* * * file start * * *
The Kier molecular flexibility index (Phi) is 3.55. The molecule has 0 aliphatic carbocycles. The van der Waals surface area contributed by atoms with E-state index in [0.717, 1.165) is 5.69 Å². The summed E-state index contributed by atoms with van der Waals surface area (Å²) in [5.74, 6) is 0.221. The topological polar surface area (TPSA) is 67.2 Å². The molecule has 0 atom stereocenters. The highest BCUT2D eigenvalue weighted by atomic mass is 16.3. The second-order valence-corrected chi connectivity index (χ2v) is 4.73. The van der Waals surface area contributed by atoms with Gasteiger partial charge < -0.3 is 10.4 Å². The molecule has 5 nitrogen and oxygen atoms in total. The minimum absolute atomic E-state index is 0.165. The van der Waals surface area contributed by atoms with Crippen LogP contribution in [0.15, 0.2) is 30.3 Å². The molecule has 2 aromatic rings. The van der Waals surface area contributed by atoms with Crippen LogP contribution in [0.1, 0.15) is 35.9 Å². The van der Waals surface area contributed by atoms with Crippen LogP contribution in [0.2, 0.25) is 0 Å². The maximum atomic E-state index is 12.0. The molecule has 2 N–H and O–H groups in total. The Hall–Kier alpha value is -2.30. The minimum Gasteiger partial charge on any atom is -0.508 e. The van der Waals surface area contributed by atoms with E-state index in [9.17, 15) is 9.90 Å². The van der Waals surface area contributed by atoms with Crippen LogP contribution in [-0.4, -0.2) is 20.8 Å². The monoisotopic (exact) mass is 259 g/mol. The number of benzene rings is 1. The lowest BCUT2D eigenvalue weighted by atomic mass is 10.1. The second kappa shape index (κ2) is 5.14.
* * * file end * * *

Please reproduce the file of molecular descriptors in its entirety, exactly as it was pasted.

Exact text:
The Kier molecular flexibility index (Phi) is 3.55. The molecule has 0 aliphatic carbocycles. The van der Waals surface area contributed by atoms with E-state index in [0.717, 1.165) is 5.69 Å². The summed E-state index contributed by atoms with van der Waals surface area (Å²) in [5.74, 6) is 0.221. The topological polar surface area (TPSA) is 67.2 Å². The molecule has 0 atom stereocenters. The highest BCUT2D eigenvalue weighted by atomic mass is 16.3. The second-order valence-corrected chi connectivity index (χ2v) is 4.73. The van der Waals surface area contributed by atoms with Gasteiger partial charge < -0.3 is 10.4 Å². The molecule has 5 nitrogen and oxygen atoms in total. The minimum absolute atomic E-state index is 0.165. The van der Waals surface area contributed by atoms with Crippen LogP contribution in [0.15, 0.2) is 30.3 Å². The molecule has 2 aromatic rings. The van der Waals surface area contributed by atoms with Crippen LogP contribution in [0.1, 0.15) is 35.9 Å². The van der Waals surface area contributed by atoms with Crippen LogP contribution in [0.2, 0.25) is 0 Å². The maximum atomic E-state index is 12.0. The molecule has 2 N–H and O–H groups in total. The Hall–Kier alpha value is -2.30. The minimum Gasteiger partial charge on any atom is -0.508 e. The van der Waals surface area contributed by atoms with E-state index in [9.17, 15) is 9.90 Å². The van der Waals surface area contributed by atoms with Crippen LogP contribution in [-0.4, -0.2) is 20.8 Å². The monoisotopic (exact) mass is 259 g/mol. The number of benzene rings is 1. The lowest BCUT2D eigenvalue weighted by atomic mass is 10.1. The second kappa shape index (κ2) is 5.14.